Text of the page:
“USAJOBS will never send an unsolicited e-mail asking you to confirm your username and password,” says the alert, “nor will Monster ask you to download any software, ‘tool’ or ‘access agreement’ in order to use your USAJOBS account.”

The hacking of USAJOBS was part of a larger intrusion into Monster.com. A “security breach official alert” on that site says “we recently learned our database was illegally accessed and certain contact and account data were taken.”

A mandatory change of e-mail passwords for company clients goes into effect today, according to Nikki Richardson, Monster’s vice president of corporate communications. The company is “monitoring any illicit use of information and so far we have not detected the misuse of this information,” she said in a telephone interview.

In addition to changing passwords, Richardson recommended that Monster users be vigilant for suspicious e-mails and review the Monster security page, which can be found at
http://www.monster.com./ More information also is available at http://www.usajobs.gov./

30 Fastest Hiring Federal Agencies of 2009

Julie’s Top Five Reasons to Work for the US Federal Government

(Since I’m married to someone who does work for the Federal Gov’t, I feel pretty comfortable sharing my list!)

  1. Job Security – Once you’re “in,” you’re in. This is unheard of nowadays. Unless you do something really stupid and steal or something of that nature.
  2. Steady Paycheck – When the economy is good, then you might kick yourself about the greener grass in the corporate sector. But right now, while everyone else has sleepless nights wondering if they’ll be able to make ends meet, or even if they’ll have a job in the morning, we’ve really been appreciating that steady paycheck.
  3. Benefits -The medical benefits and retirement are excellent.
  4. Vacation – In addition to your regular vacation package (depending on your specific job of course) you get all federal holidays off. I never really thought about that before “joining” the ranks of the Federal Government, but this is a perk that can’t be understated.
  5. Even in this economy, they’re still hiring! Someone just let me know of this fabulous article, “30 Fastest Hiring Federal Agencies of 2009,” and I thought it was a fabulous idea to share with all of you. So if you are in the market for government job, please check it out!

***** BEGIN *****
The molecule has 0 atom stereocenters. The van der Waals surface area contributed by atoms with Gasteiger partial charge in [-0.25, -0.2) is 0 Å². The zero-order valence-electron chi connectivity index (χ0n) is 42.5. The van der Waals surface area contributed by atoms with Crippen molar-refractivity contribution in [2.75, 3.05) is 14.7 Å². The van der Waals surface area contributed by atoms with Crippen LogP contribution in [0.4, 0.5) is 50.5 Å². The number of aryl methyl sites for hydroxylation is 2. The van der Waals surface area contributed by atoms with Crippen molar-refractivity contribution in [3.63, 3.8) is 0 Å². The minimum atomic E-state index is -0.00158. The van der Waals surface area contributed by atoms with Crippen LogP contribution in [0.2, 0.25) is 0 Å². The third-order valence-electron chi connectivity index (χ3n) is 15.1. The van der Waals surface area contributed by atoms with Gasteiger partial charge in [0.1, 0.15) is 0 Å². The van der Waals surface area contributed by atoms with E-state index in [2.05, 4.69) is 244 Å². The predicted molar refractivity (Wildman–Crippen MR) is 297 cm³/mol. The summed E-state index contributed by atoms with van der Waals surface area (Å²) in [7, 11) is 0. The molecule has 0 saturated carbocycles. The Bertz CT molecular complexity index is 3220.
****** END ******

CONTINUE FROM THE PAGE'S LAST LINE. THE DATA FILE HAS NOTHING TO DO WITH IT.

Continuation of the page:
‘Tis the Season. . . to Network for a Job

This is THE WEEK. It seems like every holiday party on the planet is happening this week. If you were thinking of skipping any of them, THINK again!

Contrary to popular belief, December is one of the best times to be job hunting! It’s only perception that might make you think that hiring slows down in December. That hiring managers and or decision makers will be taking the month off for vacation. Or just mentally checking out while surfing the net (and hopefully reading this blog).

Trust me, no one in their right mind is “checking out” this year. Everyone is quietly freaking out about the state of the economy and wondering if the ax is going to fall. What does this mean for you? It means there are plenty of folks sitting in their offices working feverishly hard trying to be as productive and “indispensable” as possible. Great news for you, because all of these decision makers would love to end their year on a really nigh note; i.e. finding that star performer who’s going to save their company from ruin and themselves from losing their job. (Okay, maybe not literally. But I promise you that underlying current is just floating under the surface this year.)